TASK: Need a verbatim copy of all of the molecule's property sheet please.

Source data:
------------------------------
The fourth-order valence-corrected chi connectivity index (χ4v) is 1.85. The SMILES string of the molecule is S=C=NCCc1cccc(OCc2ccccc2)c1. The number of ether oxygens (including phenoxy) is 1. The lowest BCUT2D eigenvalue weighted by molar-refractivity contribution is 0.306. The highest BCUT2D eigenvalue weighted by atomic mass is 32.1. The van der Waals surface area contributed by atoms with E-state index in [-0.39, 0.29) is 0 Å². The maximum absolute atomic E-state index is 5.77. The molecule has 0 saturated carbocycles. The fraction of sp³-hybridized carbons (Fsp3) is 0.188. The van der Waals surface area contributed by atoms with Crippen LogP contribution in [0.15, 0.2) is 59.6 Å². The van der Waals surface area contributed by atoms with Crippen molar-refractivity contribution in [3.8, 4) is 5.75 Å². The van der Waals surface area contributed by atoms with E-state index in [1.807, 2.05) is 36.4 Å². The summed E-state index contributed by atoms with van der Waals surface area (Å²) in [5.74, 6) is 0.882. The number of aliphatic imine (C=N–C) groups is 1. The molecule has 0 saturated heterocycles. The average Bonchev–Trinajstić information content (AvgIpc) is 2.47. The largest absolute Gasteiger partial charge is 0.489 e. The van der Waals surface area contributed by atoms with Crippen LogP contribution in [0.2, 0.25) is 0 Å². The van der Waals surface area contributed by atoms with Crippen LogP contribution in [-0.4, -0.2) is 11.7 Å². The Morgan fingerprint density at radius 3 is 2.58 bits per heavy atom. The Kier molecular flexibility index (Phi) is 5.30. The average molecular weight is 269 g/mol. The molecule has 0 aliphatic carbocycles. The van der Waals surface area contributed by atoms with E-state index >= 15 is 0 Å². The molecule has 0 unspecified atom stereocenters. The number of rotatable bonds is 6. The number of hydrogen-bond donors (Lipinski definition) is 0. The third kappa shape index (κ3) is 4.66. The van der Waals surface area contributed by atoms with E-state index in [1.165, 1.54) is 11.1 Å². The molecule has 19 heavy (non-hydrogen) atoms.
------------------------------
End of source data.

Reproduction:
The fourth-order valence-corrected chi connectivity index (χ4v) is 1.85. The SMILES string of the molecule is S=C=NCCc1cccc(OCc2ccccc2)c1. The number of ether oxygens (including phenoxy) is 1. The lowest BCUT2D eigenvalue weighted by molar-refractivity contribution is 0.306. The highest BCUT2D eigenvalue weighted by atomic mass is 32.1. The van der Waals surface area contributed by atoms with E-state index in [-0.39, 0.29) is 0 Å². The maximum absolute atomic E-state index is 5.77. The molecule has 0 saturated carbocycles. The fraction of sp³-hybridized carbons (Fsp3) is 0.188. The van der Waals surface area contributed by atoms with Crippen LogP contribution in [0.15, 0.2) is 59.6 Å². The van der Waals surface area contributed by atoms with Crippen molar-refractivity contribution in [3.8, 4) is 5.75 Å². The van der Waals surface area contributed by atoms with E-state index in [1.807, 2.05) is 36.4 Å². The summed E-state index contributed by atoms with van der Waals surface area (Å²) in [5.74, 6) is 0.882. The number of aliphatic imine (C=N–C) groups is 1. The molecule has 0 saturated heterocycles. The average Bonchev–Trinajstić information content (AvgIpc) is 2.47. The largest absolute Gasteiger partial charge is 0.489 e. The van der Waals surface area contributed by atoms with Crippen LogP contribution in [0.2, 0.25) is 0 Å². The van der Waals surface area contributed by atoms with Crippen LogP contribution in [-0.4, -0.2) is 11.7 Å². The Morgan fingerprint density at radius 3 is 2.58 bits per heavy atom. The Kier molecular flexibility index (Phi) is 5.30. The average molecular weight is 269 g/mol. The molecule has 0 aliphatic carbocycles. The van der Waals surface area contributed by atoms with E-state index >= 15 is 0 Å². The molecule has 0 unspecified atom stereocenters. The number of rotatable bonds is 6. The number of hydrogen-bond donors (Lipinski definition) is 0. The third kappa shape index (κ3) is 4.66. The van der Waals surface area contributed by atoms with E-state index in [1.165, 1.54) is 11.1 Å². The molecule has 19 heavy (non-hydrogen) atoms.